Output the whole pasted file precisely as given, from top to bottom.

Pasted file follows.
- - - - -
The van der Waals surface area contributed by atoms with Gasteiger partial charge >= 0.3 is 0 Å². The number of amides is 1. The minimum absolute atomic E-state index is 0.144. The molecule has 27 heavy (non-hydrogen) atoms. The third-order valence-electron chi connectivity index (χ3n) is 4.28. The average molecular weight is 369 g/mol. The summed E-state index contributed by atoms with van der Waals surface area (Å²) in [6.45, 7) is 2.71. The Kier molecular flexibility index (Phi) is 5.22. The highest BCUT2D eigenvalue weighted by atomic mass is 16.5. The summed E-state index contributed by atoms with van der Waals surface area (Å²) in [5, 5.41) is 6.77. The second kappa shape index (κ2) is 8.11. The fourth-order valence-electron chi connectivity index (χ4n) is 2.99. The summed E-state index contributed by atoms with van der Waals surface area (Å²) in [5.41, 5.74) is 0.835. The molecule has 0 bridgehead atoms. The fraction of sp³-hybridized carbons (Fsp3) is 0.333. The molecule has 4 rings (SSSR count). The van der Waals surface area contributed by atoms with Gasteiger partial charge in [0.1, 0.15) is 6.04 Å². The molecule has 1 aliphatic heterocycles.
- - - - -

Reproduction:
The van der Waals surface area contributed by atoms with Gasteiger partial charge >= 0.3 is 0 Å². The number of amides is 1. The minimum absolute atomic E-state index is 0.144. The molecule has 27 heavy (non-hydrogen) atoms. The third-order valence-electron chi connectivity index (χ3n) is 4.28. The average molecular weight is 369 g/mol. The summed E-state index contributed by atoms with van der Waals surface area (Å²) in [6.45, 7) is 2.71. The Kier molecular flexibility index (Phi) is 5.22. The highest BCUT2D eigenvalue weighted by atomic mass is 16.5. The summed E-state index contributed by atoms with van der Waals surface area (Å²) in [5, 5.41) is 6.77. The second kappa shape index (κ2) is 8.11. The fourth-order valence-electron chi connectivity index (χ4n) is 2.99. The summed E-state index contributed by atoms with van der Waals surface area (Å²) in [5.41, 5.74) is 0.835. The molecule has 0 bridgehead atoms. The fraction of sp³-hybridized carbons (Fsp3) is 0.333. The molecule has 4 rings (SSSR count). The van der Waals surface area contributed by atoms with Gasteiger partial charge in [0.1, 0.15) is 6.04 Å². The molecule has 1 aliphatic heterocycles.